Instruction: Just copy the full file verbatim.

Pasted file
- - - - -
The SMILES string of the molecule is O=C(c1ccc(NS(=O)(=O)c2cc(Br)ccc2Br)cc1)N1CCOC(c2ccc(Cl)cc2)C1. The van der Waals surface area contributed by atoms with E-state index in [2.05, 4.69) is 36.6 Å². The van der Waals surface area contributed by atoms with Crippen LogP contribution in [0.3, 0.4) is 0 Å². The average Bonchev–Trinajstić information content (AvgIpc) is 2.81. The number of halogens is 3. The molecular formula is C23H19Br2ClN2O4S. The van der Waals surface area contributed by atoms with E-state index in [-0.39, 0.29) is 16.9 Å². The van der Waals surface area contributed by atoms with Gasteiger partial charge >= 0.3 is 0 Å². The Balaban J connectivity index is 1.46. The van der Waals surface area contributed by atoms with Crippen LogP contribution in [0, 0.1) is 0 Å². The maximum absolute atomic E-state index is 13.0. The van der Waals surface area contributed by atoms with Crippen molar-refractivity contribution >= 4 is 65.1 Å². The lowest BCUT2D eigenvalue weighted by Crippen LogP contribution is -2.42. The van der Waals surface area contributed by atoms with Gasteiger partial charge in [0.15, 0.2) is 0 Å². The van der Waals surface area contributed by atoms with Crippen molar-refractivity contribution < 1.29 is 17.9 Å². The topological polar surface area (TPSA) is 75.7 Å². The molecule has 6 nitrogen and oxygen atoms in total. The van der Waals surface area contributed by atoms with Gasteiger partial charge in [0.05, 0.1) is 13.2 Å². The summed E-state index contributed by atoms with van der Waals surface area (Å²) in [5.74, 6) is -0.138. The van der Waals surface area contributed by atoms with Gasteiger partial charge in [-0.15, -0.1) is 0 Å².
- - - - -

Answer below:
The SMILES string of the molecule is O=C(c1ccc(NS(=O)(=O)c2cc(Br)ccc2Br)cc1)N1CCOC(c2ccc(Cl)cc2)C1. The van der Waals surface area contributed by atoms with E-state index in [2.05, 4.69) is 36.6 Å². The van der Waals surface area contributed by atoms with Crippen LogP contribution in [0.3, 0.4) is 0 Å². The average Bonchev–Trinajstić information content (AvgIpc) is 2.81. The number of halogens is 3. The molecular formula is C23H19Br2ClN2O4S. The van der Waals surface area contributed by atoms with E-state index in [-0.39, 0.29) is 16.9 Å². The van der Waals surface area contributed by atoms with Gasteiger partial charge >= 0.3 is 0 Å². The Balaban J connectivity index is 1.46. The van der Waals surface area contributed by atoms with Crippen LogP contribution in [0, 0.1) is 0 Å². The maximum absolute atomic E-state index is 13.0. The van der Waals surface area contributed by atoms with Crippen molar-refractivity contribution >= 4 is 65.1 Å². The lowest BCUT2D eigenvalue weighted by Crippen LogP contribution is -2.42. The van der Waals surface area contributed by atoms with Gasteiger partial charge in [0.15, 0.2) is 0 Å². The van der Waals surface area contributed by atoms with Crippen molar-refractivity contribution < 1.29 is 17.9 Å². The topological polar surface area (TPSA) is 75.7 Å². The molecule has 6 nitrogen and oxygen atoms in total. The van der Waals surface area contributed by atoms with Gasteiger partial charge in [0.05, 0.1) is 13.2 Å². The summed E-state index contributed by atoms with van der Waals surface area (Å²) in [5.74, 6) is -0.138. The van der Waals surface area contributed by atoms with Gasteiger partial charge in [-0.15, -0.1) is 0 Å².